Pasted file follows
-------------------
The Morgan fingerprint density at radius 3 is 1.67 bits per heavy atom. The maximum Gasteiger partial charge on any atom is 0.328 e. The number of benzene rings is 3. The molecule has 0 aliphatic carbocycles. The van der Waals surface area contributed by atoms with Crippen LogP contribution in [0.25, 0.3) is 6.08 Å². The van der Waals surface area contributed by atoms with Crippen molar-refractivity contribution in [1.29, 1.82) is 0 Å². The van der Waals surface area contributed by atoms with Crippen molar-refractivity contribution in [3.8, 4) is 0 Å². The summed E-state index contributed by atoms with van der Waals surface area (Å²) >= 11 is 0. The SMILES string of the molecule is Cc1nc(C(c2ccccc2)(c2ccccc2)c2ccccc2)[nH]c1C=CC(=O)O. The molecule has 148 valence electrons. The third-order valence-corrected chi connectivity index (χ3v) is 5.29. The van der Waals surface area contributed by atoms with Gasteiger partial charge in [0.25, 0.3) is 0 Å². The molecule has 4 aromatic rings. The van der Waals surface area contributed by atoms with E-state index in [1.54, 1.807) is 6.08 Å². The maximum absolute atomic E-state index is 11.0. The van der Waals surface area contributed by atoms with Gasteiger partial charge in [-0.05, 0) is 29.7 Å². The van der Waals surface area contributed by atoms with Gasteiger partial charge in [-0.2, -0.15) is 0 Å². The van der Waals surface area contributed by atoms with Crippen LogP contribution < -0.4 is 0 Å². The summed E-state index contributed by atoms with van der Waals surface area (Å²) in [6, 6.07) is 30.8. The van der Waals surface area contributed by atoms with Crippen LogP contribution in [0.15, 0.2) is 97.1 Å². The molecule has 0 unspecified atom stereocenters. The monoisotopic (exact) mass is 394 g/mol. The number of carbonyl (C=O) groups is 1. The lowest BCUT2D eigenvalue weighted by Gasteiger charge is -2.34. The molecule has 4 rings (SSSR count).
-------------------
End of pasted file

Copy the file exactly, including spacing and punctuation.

The Morgan fingerprint density at radius 3 is 1.67 bits per heavy atom. The maximum Gasteiger partial charge on any atom is 0.328 e. The number of benzene rings is 3. The molecule has 0 aliphatic carbocycles. The van der Waals surface area contributed by atoms with Crippen LogP contribution in [0.25, 0.3) is 6.08 Å². The van der Waals surface area contributed by atoms with Crippen molar-refractivity contribution in [1.29, 1.82) is 0 Å². The van der Waals surface area contributed by atoms with Crippen molar-refractivity contribution in [3.8, 4) is 0 Å². The summed E-state index contributed by atoms with van der Waals surface area (Å²) >= 11 is 0. The SMILES string of the molecule is Cc1nc(C(c2ccccc2)(c2ccccc2)c2ccccc2)[nH]c1C=CC(=O)O. The molecule has 148 valence electrons. The third-order valence-corrected chi connectivity index (χ3v) is 5.29. The van der Waals surface area contributed by atoms with Gasteiger partial charge in [0.25, 0.3) is 0 Å². The molecule has 4 aromatic rings. The van der Waals surface area contributed by atoms with E-state index in [1.54, 1.807) is 6.08 Å². The maximum absolute atomic E-state index is 11.0. The van der Waals surface area contributed by atoms with Gasteiger partial charge in [-0.05, 0) is 29.7 Å². The van der Waals surface area contributed by atoms with Gasteiger partial charge in [-0.2, -0.15) is 0 Å². The van der Waals surface area contributed by atoms with Crippen LogP contribution < -0.4 is 0 Å². The summed E-state index contributed by atoms with van der Waals surface area (Å²) in [6, 6.07) is 30.8. The van der Waals surface area contributed by atoms with Crippen LogP contribution in [0.15, 0.2) is 97.1 Å². The molecule has 0 unspecified atom stereocenters. The monoisotopic (exact) mass is 394 g/mol. The number of carbonyl (C=O) groups is 1. The lowest BCUT2D eigenvalue weighted by Gasteiger charge is -2.34. The molecule has 4 rings (SSSR count).